- Associated Press - Tuesday, August 2, 2016

GLEN ARBOR, Mich. (AP) - Northern Michigan’s Sleeping Bear Dunes still has forest wreckage one year after 100 mph winds raced through the tourist destination.

MLive reports that the windstorm on Aug. 2, 2015 devastated a swath of Sleeping Bear Dunes National Lakeshore and damaged parts of neighboring Glen Arbor.

The Traverse City Record Eagle reports that crews worked long hours to quickly clear the roadways, replace splintered utility poles and remove tree trunks that toppled into homes.

Glen Lake Fire Chief John Dodson said the work largely didn’t extend onto national park property, where fallen trees remain stacked high and present a major fire risk if left unclear.

“Time has passed and I don’t see that much has been done about that,” Dodson said.

He said he wants areas along two roads cleaned up because of their proximity to homes.

Park deputy superintendent Tom Ulrich said Indiana Dunes National Lakeshore fire management officials will assess potential fire risks this month and hopefully begin work by September or next year at the latest.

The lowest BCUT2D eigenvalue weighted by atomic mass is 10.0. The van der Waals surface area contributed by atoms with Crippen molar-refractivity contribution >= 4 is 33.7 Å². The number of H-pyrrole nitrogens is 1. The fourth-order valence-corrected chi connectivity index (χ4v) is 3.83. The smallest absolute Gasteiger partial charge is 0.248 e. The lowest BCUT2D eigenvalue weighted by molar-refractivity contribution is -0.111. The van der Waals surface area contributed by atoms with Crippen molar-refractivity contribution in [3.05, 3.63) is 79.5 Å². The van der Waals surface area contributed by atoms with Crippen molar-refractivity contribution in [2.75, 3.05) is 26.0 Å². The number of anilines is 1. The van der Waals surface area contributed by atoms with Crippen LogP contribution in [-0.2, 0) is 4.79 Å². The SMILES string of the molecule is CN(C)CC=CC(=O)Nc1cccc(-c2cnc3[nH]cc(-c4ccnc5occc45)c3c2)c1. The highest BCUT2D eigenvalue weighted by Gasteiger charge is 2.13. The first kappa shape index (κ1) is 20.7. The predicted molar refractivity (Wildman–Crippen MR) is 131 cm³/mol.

Both Dodson and Ulrich said that the fallen trees aren’t an immediate risk because many of them remain green and could take years to dry up.

Merrith Baughman, a park ranger and the park’s chief of interpretation, said that nature will take its course on the land as the plants and trees to decompose back into Sleeping Bear’s soil before the fallen trees are cleared.

“This is a natural process,” she said. “(Windstorms) are one of the natural forces of disruptions in the Upper Great Lakes, and a major change agent in the forests.”

She added that a damaged forest can bring in new animal species.

“So while it’s hard to look at, I think it’s rather interesting to see what changes will occur,” Baughman said.

LOAD COMMENTS ()

 

Click to Read More

Click to Hide